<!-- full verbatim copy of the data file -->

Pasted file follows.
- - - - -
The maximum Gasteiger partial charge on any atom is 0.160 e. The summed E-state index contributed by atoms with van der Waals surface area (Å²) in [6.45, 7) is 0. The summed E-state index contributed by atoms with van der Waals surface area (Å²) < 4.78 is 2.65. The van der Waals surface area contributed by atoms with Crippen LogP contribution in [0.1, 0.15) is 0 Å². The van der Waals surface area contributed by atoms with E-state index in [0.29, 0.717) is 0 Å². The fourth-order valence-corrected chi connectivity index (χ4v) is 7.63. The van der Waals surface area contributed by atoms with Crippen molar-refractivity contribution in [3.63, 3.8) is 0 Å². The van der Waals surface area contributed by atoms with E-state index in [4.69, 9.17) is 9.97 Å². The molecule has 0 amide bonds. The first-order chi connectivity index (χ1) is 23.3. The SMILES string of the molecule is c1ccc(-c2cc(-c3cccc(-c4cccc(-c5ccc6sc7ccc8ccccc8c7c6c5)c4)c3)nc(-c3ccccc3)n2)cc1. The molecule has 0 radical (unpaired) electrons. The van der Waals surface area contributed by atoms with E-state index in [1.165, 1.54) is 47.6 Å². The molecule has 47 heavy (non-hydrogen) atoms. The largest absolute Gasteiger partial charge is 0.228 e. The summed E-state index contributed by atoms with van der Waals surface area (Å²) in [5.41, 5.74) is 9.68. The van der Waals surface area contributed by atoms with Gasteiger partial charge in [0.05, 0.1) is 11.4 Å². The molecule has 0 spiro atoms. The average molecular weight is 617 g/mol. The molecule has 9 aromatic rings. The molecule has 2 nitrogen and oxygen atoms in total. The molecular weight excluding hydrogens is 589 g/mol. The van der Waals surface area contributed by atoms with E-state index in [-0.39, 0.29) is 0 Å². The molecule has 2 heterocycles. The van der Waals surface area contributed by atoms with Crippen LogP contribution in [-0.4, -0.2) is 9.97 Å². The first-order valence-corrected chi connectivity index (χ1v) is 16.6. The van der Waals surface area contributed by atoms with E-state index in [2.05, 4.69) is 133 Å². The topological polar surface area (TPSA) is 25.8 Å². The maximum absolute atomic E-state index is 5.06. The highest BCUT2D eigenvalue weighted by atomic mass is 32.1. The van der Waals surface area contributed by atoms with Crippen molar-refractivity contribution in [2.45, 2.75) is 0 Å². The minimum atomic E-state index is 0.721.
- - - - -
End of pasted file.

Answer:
The maximum Gasteiger partial charge on any atom is 0.160 e. The summed E-state index contributed by atoms with van der Waals surface area (Å²) in [6.45, 7) is 0. The summed E-state index contributed by atoms with van der Waals surface area (Å²) < 4.78 is 2.65. The van der Waals surface area contributed by atoms with Crippen LogP contribution in [0.1, 0.15) is 0 Å². The van der Waals surface area contributed by atoms with E-state index in [0.29, 0.717) is 0 Å². The fourth-order valence-corrected chi connectivity index (χ4v) is 7.63. The van der Waals surface area contributed by atoms with Crippen molar-refractivity contribution in [3.63, 3.8) is 0 Å². The van der Waals surface area contributed by atoms with E-state index in [4.69, 9.17) is 9.97 Å². The molecule has 0 amide bonds. The first-order chi connectivity index (χ1) is 23.3. The SMILES string of the molecule is c1ccc(-c2cc(-c3cccc(-c4cccc(-c5ccc6sc7ccc8ccccc8c7c6c5)c4)c3)nc(-c3ccccc3)n2)cc1. The molecule has 0 radical (unpaired) electrons. The van der Waals surface area contributed by atoms with E-state index in [1.165, 1.54) is 47.6 Å². The molecule has 47 heavy (non-hydrogen) atoms. The largest absolute Gasteiger partial charge is 0.228 e. The summed E-state index contributed by atoms with van der Waals surface area (Å²) in [5.41, 5.74) is 9.68. The van der Waals surface area contributed by atoms with Gasteiger partial charge in [0.05, 0.1) is 11.4 Å². The molecule has 0 spiro atoms. The average molecular weight is 617 g/mol. The molecule has 9 aromatic rings. The molecule has 2 nitrogen and oxygen atoms in total. The molecular weight excluding hydrogens is 589 g/mol. The van der Waals surface area contributed by atoms with E-state index in [-0.39, 0.29) is 0 Å². The molecule has 2 heterocycles. The van der Waals surface area contributed by atoms with Crippen LogP contribution in [-0.4, -0.2) is 9.97 Å². The first-order valence-corrected chi connectivity index (χ1v) is 16.6. The van der Waals surface area contributed by atoms with E-state index in [2.05, 4.69) is 133 Å². The topological polar surface area (TPSA) is 25.8 Å². The maximum absolute atomic E-state index is 5.06. The highest BCUT2D eigenvalue weighted by atomic mass is 32.1. The van der Waals surface area contributed by atoms with Crippen molar-refractivity contribution in [2.45, 2.75) is 0 Å². The minimum atomic E-state index is 0.721.